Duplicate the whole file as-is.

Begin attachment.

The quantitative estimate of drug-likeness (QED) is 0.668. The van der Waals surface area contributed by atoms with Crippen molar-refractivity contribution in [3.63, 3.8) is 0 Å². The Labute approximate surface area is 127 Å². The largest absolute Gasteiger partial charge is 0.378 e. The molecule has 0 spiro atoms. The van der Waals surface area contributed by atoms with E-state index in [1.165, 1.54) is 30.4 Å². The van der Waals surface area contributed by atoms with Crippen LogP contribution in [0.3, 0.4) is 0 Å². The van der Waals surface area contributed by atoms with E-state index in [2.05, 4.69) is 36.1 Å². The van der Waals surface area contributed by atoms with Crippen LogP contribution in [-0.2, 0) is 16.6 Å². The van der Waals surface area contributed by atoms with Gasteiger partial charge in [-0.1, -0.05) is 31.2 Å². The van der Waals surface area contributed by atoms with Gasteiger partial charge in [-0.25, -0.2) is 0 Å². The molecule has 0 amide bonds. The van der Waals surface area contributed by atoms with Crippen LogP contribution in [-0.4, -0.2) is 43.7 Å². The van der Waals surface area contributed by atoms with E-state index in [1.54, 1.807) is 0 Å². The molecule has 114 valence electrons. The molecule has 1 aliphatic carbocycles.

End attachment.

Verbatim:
The quantitative estimate of drug-likeness (QED) is 0.668. The van der Waals surface area contributed by atoms with Crippen molar-refractivity contribution in [3.63, 3.8) is 0 Å². The Labute approximate surface area is 127 Å². The largest absolute Gasteiger partial charge is 0.378 e. The molecule has 0 spiro atoms. The van der Waals surface area contributed by atoms with E-state index in [1.165, 1.54) is 30.4 Å². The van der Waals surface area contributed by atoms with Crippen LogP contribution in [0.3, 0.4) is 0 Å². The van der Waals surface area contributed by atoms with E-state index in [2.05, 4.69) is 36.1 Å². The van der Waals surface area contributed by atoms with Crippen LogP contribution in [-0.2, 0) is 16.6 Å². The van der Waals surface area contributed by atoms with Gasteiger partial charge in [-0.1, -0.05) is 31.2 Å². The van der Waals surface area contributed by atoms with Gasteiger partial charge in [-0.25, -0.2) is 0 Å². The molecule has 0 amide bonds. The van der Waals surface area contributed by atoms with Crippen LogP contribution in [-0.4, -0.2) is 43.7 Å². The van der Waals surface area contributed by atoms with E-state index in [1.54, 1.807) is 0 Å². The molecule has 114 valence electrons. The molecule has 1 aliphatic carbocycles.